Franchising: The Best Career Path for Veterans Then and Now

vets_profile_-_vetfran.jpeg
Don Dwyer Sr. (left) with General Kelly (right)
Kelly was a spokesman for VetFran at the IFA convention
in Palm Desert, where VetFran was introduced to the
franchise community.

It was 1991. The Gulf War was coming to an end and tens of thousands of service men and women were returning to the United States. Don Dwyer Sr., founder of The Dwyer Group, one of the world’s largest parent companies of home service brands, (now known as Neighborly), realized that veterans would need opportunities to transition into the civilian workforce. Through many ups and downs, the International Franchise Association’s (IFA) VetFran Program, which supports veterans and their spouses’ abilities to have access to owning a franchise through education, financial assistance and mentorship, would one day become that opportunity.

Twenty-seven years ago, as I struggled to stay alert at a very early morning breakfast with Don Dwyer, he shared an idea that he had just dreamed up in the shower. The idea would allow franchisors to give hope and opportunity to thousands of deserving veterans.

In order to help make his idea a reality, Don said he wanted me to inform the Department of Defense that when service men and women returned from the Gulf, they could give him a call and he would help them become franchise owners, either through a Dwyer Group franchise or another brand. I told Don I would handle it, but in the back of my head I doubted this idea was going to succeed.

Upon contacting the Department of Defense numerous logistical issues came to light, but Don insisted I persevere. Don instructed me to describe his idea in a brochure and he wanted the brochure to be given to every solider upon re-entry into the country. He wanted me to find a way to get the IFA and the U.S. Small Business Administration (SBA) to sponsor the project, as well as call every franchisor we knew to tell them about the project and why they needed to be involved. I also needed to convince every franchisor to contribute $1,000 to help with expenses. And Don gave me 30 days to get it all done.

Initially, everyone resisted the idea and said it would never succeed. But, as time passed, people came around. VetFran eventually won the support of the IFA, SBA and the Department of Veterans Affairs, but not without Don personally funding the project. When he decided we needed a national spokesperson to introduce VetFran, Don personally paid $25,000 to hire a famous general for that role.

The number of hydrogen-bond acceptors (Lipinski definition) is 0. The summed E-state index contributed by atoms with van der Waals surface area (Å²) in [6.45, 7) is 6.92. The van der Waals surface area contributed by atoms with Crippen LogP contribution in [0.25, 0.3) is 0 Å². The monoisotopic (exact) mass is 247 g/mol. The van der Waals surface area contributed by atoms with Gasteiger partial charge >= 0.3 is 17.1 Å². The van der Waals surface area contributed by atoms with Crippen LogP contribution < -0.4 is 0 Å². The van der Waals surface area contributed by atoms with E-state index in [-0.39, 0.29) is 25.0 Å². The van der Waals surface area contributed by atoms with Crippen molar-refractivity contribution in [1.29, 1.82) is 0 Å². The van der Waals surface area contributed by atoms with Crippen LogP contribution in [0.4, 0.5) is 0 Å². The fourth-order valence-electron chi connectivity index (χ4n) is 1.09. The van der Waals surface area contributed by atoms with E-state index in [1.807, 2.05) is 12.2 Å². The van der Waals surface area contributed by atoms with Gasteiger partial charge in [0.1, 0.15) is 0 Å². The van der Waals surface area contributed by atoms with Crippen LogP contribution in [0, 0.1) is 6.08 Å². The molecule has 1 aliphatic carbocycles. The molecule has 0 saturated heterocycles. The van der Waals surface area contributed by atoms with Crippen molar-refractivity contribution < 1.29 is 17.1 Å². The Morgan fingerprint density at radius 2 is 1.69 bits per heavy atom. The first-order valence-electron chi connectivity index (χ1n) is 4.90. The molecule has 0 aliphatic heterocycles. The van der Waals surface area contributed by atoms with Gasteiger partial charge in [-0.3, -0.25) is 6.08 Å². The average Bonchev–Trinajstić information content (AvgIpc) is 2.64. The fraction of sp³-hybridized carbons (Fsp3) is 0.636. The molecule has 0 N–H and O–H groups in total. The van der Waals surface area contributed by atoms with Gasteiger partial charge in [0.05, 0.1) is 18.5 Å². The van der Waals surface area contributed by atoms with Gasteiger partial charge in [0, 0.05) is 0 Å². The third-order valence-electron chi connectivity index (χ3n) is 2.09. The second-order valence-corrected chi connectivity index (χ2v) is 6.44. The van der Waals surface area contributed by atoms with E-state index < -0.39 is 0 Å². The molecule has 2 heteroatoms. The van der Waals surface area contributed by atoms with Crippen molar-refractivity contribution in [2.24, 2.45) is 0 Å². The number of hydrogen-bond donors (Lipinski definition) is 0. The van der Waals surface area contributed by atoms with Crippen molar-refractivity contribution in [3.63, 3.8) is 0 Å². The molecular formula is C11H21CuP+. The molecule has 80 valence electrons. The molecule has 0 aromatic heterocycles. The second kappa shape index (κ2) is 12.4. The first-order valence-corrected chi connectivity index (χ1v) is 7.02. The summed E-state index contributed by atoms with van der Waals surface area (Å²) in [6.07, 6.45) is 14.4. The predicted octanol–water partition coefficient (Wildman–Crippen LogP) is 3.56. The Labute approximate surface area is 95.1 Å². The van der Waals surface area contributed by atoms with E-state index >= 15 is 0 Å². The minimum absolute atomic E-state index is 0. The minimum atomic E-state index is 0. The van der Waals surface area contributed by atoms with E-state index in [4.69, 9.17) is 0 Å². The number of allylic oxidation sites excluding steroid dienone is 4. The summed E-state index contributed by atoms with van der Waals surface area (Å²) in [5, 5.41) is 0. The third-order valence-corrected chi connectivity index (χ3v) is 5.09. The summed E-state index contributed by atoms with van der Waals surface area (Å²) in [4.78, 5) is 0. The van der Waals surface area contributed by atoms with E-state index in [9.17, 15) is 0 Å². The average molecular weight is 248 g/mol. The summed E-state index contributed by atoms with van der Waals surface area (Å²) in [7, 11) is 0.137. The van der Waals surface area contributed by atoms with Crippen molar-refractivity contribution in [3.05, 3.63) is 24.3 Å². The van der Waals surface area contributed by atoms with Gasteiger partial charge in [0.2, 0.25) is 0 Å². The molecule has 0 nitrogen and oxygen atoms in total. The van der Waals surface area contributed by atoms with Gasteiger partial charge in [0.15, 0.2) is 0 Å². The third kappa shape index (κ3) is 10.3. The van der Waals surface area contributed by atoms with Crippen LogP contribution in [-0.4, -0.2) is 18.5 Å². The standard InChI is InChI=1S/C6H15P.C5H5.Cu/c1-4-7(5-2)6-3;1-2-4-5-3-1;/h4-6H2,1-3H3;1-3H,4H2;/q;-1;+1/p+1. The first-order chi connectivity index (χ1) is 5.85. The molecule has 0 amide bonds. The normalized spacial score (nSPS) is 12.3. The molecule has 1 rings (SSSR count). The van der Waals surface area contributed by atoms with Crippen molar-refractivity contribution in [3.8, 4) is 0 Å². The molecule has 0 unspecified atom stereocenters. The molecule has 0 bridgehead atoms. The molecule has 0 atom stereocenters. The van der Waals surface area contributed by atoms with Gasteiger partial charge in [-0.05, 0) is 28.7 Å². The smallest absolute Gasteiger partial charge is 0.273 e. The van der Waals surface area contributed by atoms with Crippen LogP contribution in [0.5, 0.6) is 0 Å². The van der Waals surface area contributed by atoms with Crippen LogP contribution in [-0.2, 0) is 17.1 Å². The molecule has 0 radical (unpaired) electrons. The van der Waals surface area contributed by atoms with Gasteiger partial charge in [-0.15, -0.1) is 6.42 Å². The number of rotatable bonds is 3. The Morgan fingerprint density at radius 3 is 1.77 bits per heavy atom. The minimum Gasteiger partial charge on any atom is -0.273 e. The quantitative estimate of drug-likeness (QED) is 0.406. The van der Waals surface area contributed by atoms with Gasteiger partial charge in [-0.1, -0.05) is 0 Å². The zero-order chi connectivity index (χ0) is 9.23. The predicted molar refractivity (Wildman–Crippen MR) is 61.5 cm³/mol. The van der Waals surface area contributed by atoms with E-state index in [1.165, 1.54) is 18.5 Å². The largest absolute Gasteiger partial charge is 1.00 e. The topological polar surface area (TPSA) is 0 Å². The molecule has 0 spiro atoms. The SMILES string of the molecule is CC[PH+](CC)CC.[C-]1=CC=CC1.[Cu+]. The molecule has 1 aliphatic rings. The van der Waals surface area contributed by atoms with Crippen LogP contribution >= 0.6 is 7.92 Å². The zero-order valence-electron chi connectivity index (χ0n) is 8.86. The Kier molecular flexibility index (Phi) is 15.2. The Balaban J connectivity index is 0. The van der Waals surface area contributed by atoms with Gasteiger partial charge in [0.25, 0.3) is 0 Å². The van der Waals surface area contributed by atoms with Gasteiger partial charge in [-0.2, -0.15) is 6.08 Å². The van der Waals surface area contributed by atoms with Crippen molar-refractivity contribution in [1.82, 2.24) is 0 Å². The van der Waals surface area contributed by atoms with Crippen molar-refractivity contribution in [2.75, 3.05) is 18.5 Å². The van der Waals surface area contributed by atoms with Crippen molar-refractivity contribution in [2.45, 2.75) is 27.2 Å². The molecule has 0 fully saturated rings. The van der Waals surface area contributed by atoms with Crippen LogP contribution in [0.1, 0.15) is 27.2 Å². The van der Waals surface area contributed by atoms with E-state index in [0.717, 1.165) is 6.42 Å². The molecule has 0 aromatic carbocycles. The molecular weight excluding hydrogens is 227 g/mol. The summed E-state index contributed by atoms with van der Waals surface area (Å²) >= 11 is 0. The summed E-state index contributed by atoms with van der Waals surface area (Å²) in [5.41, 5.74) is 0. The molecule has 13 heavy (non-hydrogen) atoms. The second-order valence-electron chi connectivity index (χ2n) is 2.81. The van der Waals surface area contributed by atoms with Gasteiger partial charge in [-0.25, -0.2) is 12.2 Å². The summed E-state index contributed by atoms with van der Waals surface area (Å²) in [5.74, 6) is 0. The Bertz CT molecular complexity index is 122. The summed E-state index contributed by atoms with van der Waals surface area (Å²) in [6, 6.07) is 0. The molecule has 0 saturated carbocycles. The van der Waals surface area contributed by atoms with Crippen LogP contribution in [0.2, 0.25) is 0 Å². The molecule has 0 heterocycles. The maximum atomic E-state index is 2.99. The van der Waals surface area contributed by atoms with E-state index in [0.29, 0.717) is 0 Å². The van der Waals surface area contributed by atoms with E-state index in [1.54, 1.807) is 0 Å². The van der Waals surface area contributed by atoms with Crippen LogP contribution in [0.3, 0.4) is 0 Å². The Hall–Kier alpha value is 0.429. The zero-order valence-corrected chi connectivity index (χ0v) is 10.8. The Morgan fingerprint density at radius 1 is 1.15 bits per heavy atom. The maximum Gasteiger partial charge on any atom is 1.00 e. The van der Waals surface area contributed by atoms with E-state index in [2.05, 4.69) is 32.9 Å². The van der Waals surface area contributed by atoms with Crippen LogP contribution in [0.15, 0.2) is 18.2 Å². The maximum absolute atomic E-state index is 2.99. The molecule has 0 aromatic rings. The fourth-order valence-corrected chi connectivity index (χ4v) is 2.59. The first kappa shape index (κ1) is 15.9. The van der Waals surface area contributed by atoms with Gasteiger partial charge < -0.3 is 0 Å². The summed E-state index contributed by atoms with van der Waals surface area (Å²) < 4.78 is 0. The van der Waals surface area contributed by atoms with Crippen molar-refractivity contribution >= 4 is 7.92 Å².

A dozen or so franchisors supported VetFran by offering discounts to veterans who qualified to buy a franchise, and several dozen veterans became franchisees during the next couple of years. However, the program lost steam once the war ended, and then Don died prematurely and so did VetFran.

Several years after Don’s death, his daughter, Dina Dwyer-Owens, was CEO of The Dwyer Group and she was elected to the IFA Board of Directors. One of her goals, especially as chair of the IFA board, was to revive VetFran. The IFA agreed and so did hundreds of franchisors.

Although it has been years since I have been personally involved in the VetFran program, I have followed its progress as it has evolved into the program Don envisioned. Today, more than 600 franchise brands voluntarily offer financial discounts, mentorship and training to veterans who want to open their own franchises. VetFran’s most recent survey shows more than 238,000 veterans and military spouses have been able to find opportunities within the franchise community. More than 5,600 veterans have become franchisees through the program.

Many franchisors now look for opportunities to sell franchises to veterans because they are disciplined and orderly, they get things done and they are conditioned to follow an operational system. This is why so many franchisors support VetFran. Here is what just some of these many franchisors associated with the program have said about it:

“Through the years I’ve found that veterans have the exact qualities that make a great franchisee and I’m always proud to work with them.” - Tariq Farid, Founder of Edible Arrangements

“Veterans know how to follow systems and procedures, have a strong work ethic and tremendous integrity. All of this translates very well into owning a small business.” - Gary Findley, CEO of Restoration 1 and bluefrog Plumbing + Drain

“Not only are we giving these veterans the chance to begin their own ‘American Dreams’ as business owners, but they also turn out to be some of our most dedicated and successful franchisees.” – Shannon Hudson, Founder and CEO of 9Round Franchising, LLC

Clearly, VetFran has turned out to be a program that benefits many, both veterans and franchisors alike – just like Don originally envisioned.

ABOUT THE AUTHOR
Dr. John P. Hayes, Titus Chair for Franchise Leadership at Palm Beach Atlantic University in Florida, has written numerous best-selling books about franchising and teaches at franchise expos worldwide.

www.vetfran.com